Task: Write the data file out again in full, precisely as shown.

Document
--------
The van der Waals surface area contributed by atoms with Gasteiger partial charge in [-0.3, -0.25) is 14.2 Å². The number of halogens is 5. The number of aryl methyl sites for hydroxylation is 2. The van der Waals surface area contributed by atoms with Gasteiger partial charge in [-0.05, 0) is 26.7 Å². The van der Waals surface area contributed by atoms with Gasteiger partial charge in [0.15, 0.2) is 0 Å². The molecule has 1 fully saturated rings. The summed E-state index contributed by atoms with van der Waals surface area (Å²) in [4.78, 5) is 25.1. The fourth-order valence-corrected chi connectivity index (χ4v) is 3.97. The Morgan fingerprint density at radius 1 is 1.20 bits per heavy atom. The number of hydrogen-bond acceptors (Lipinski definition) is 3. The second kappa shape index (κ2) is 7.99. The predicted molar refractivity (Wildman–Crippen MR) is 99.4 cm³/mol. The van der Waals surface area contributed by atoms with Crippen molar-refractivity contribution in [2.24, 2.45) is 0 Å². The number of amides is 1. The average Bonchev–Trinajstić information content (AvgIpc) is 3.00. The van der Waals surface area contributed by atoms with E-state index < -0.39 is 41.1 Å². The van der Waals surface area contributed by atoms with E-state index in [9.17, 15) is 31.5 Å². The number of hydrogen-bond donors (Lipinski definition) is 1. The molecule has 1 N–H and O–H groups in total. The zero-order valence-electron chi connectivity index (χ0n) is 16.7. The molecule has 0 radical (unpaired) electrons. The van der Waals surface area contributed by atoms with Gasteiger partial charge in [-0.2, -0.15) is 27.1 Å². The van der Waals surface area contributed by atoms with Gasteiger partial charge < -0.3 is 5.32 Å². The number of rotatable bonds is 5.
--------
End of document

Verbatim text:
The van der Waals surface area contributed by atoms with Gasteiger partial charge in [-0.3, -0.25) is 14.2 Å². The number of halogens is 5. The number of aryl methyl sites for hydroxylation is 2. The van der Waals surface area contributed by atoms with Gasteiger partial charge in [-0.05, 0) is 26.7 Å². The van der Waals surface area contributed by atoms with Gasteiger partial charge in [0.15, 0.2) is 0 Å². The molecule has 1 fully saturated rings. The summed E-state index contributed by atoms with van der Waals surface area (Å²) in [4.78, 5) is 25.1. The fourth-order valence-corrected chi connectivity index (χ4v) is 3.97. The Morgan fingerprint density at radius 1 is 1.20 bits per heavy atom. The number of hydrogen-bond acceptors (Lipinski definition) is 3. The second kappa shape index (κ2) is 7.99. The predicted molar refractivity (Wildman–Crippen MR) is 99.4 cm³/mol. The van der Waals surface area contributed by atoms with Crippen molar-refractivity contribution in [2.24, 2.45) is 0 Å². The number of amides is 1. The average Bonchev–Trinajstić information content (AvgIpc) is 3.00. The van der Waals surface area contributed by atoms with E-state index < -0.39 is 41.1 Å². The van der Waals surface area contributed by atoms with E-state index in [9.17, 15) is 31.5 Å². The number of hydrogen-bond donors (Lipinski definition) is 1. The molecule has 1 N–H and O–H groups in total. The zero-order valence-electron chi connectivity index (χ0n) is 16.7. The molecule has 0 radical (unpaired) electrons. The van der Waals surface area contributed by atoms with Gasteiger partial charge in [-0.2, -0.15) is 27.1 Å². The van der Waals surface area contributed by atoms with Gasteiger partial charge < -0.3 is 5.32 Å². The number of rotatable bonds is 5.